Editorial: Roll back needless occupational licensing rules
Occupational licensing laws in Michigan reduce jobs, hurt low-income workers, increase crime, inflate consumer prices and waste millions of state dollars, new data shows. And Detroit, where jobs are the most precious, is harmed the most. State and local governments should make it a priority to roll back these unhelpful regulations.
In Michigan, 164 occupations require a license, including painters, manicurists, librarians, landscapers, gutter installers, auto mechanics, barbers, hearing aid dealers — even hair braiders.
These licenses are most often obtained by a combination of fees, classes, training and exams. For example, a hair braider in Michigan pays $154, needs 500 hours of experience and must pass an exam to be licensed to legally braid hair.
Licensing means safety for consumers, right? Policy analyst Jarrett Skorup’s report published this month at the Mackinac Center for Public Policy shows “there’s just no evidence” occupational licenses increase health and safety in the vast majority of fields.
For example, data shows that half the states don’t license electricians and there’s no difference in safety.
“We are not safer because Michigan licenses electricians,” Skorup says. “We aren’t safer because we require barbers do more training than some commercial airline pilots.”
Unlike many states, Michigan barbers must pass an exam, pay $241 and show 1,800 training hours to be legally licensed. It’s just one of many occupations the state directly manages and enforces under a $153 million annual budget, including $24 million straight from the general fund.
It’s not just taxes affected. Licensing costs raises the price of goods and services – in Michigan, consumers spend $2,700 more annually as a result, including 30 percent more on haircuts, the report says.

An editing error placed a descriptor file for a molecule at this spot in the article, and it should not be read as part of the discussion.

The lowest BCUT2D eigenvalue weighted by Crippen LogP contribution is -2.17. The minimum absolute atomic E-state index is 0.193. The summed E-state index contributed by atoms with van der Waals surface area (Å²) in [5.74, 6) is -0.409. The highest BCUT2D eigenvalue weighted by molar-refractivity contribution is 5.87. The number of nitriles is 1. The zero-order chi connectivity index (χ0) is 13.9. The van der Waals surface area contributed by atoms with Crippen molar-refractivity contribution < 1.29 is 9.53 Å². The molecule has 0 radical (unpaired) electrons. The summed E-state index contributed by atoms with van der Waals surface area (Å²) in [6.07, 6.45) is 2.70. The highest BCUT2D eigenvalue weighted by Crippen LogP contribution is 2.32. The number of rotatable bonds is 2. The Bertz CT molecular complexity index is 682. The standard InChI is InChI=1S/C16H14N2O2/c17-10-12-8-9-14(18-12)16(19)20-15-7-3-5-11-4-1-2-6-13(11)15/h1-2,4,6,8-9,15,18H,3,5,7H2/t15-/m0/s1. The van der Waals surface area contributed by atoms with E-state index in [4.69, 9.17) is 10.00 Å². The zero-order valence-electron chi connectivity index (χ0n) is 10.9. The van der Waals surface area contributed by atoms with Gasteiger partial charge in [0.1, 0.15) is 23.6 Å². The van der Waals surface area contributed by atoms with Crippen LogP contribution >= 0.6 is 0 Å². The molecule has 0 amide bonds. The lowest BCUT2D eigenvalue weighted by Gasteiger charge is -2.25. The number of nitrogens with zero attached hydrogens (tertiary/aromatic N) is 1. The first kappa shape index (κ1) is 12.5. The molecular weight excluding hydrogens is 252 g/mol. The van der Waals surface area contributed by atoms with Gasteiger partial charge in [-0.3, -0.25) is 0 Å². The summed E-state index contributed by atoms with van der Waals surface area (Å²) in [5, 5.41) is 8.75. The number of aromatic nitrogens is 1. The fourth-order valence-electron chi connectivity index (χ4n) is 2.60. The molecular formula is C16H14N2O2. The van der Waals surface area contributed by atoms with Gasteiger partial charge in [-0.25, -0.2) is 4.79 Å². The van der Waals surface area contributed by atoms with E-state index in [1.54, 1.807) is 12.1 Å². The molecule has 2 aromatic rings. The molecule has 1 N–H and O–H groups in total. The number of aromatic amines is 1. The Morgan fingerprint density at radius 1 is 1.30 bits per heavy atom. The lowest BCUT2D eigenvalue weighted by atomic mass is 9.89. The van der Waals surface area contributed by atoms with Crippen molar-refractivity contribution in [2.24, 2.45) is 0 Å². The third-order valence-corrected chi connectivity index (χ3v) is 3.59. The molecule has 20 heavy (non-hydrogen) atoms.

Licensing also restricts 125,480 potential jobs, according to Skorup’s data, as costly requirements overwhelm especially low-income people. Michiganians with any criminal record — even sometimes just a civil infraction — can be discriminated against and refused licensure.
So who benefits? Industry insiders. They champion licensure to stifle competition, increase demand within Michigan and raise income per license-holder. Most licensing boards comprise current license-holders.
License laws have expanded 500 percent since 1950. And not by evidence-based, systematic prudence — fewer than 30 occupations require a license in all 50 states.
Gov. Rick Snyder is leading the roll-back cause. The state has abolished licensure for seven occupations. That’s as many reforms as the other 49 states combined.
Detroit is the stark exception. It requires its own licensing for 60 occupations. About half are already licensed by the state, so Detroiters must pay extra fees and jump extra hoops. The other half are unique — including auctioneers and window washers — and require a license only in Detroit.
Plumbing, for example, requires state and city licensing hoops. Few go to the trouble: there are only 58 licensed plumbers in the city. “There are fewer plumbers in Detroit than there are in the city of Midland,” Skorup says.
Detroit should quit punishing itself and spark jobs through licensure reform. De-regulating hair braiders should be an easy first step in Lansing.